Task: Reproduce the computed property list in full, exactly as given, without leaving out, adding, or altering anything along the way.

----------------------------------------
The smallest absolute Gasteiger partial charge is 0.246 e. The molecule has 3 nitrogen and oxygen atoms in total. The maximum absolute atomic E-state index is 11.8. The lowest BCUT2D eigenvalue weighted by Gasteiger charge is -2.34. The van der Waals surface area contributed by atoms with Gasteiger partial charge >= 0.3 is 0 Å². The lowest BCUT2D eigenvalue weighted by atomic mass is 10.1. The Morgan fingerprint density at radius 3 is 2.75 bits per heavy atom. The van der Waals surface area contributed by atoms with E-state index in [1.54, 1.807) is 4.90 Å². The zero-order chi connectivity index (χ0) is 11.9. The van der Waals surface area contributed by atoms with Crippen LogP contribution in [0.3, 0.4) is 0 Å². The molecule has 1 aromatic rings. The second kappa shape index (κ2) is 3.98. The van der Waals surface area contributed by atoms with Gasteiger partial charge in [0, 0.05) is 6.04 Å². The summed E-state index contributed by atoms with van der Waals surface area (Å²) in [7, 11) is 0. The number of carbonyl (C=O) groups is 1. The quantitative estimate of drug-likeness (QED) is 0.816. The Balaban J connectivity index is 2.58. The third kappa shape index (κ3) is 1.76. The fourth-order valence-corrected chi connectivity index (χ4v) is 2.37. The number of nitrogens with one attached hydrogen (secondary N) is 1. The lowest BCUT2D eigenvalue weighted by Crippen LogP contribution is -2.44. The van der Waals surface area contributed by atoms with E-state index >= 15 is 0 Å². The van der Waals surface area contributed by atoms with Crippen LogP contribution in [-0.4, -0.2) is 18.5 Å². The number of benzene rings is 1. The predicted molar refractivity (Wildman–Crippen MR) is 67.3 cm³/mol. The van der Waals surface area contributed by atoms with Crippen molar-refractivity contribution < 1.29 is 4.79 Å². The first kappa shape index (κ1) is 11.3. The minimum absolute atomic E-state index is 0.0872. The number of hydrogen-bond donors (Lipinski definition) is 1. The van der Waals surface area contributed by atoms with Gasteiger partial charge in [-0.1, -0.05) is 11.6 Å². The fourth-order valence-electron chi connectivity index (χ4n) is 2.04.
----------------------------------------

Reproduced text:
The smallest absolute Gasteiger partial charge is 0.246 e. The molecule has 3 nitrogen and oxygen atoms in total. The maximum absolute atomic E-state index is 11.8. The lowest BCUT2D eigenvalue weighted by Gasteiger charge is -2.34. The van der Waals surface area contributed by atoms with Gasteiger partial charge >= 0.3 is 0 Å². The lowest BCUT2D eigenvalue weighted by atomic mass is 10.1. The Morgan fingerprint density at radius 3 is 2.75 bits per heavy atom. The van der Waals surface area contributed by atoms with E-state index in [1.54, 1.807) is 4.90 Å². The zero-order chi connectivity index (χ0) is 11.9. The van der Waals surface area contributed by atoms with Crippen LogP contribution in [0.3, 0.4) is 0 Å². The molecule has 1 aromatic rings. The second kappa shape index (κ2) is 3.98. The van der Waals surface area contributed by atoms with Gasteiger partial charge in [0, 0.05) is 6.04 Å². The summed E-state index contributed by atoms with van der Waals surface area (Å²) in [7, 11) is 0. The number of carbonyl (C=O) groups is 1. The quantitative estimate of drug-likeness (QED) is 0.816. The Balaban J connectivity index is 2.58. The third kappa shape index (κ3) is 1.76. The fourth-order valence-corrected chi connectivity index (χ4v) is 2.37. The number of nitrogens with one attached hydrogen (secondary N) is 1. The lowest BCUT2D eigenvalue weighted by Crippen LogP contribution is -2.44. The van der Waals surface area contributed by atoms with E-state index >= 15 is 0 Å². The van der Waals surface area contributed by atoms with Crippen LogP contribution in [-0.4, -0.2) is 18.5 Å². The number of benzene rings is 1. The predicted molar refractivity (Wildman–Crippen MR) is 67.3 cm³/mol. The van der Waals surface area contributed by atoms with Crippen molar-refractivity contribution < 1.29 is 4.79 Å². The first kappa shape index (κ1) is 11.3. The minimum absolute atomic E-state index is 0.0872. The number of hydrogen-bond donors (Lipinski definition) is 1. The van der Waals surface area contributed by atoms with Gasteiger partial charge in [-0.1, -0.05) is 11.6 Å². The fourth-order valence-electron chi connectivity index (χ4n) is 2.04.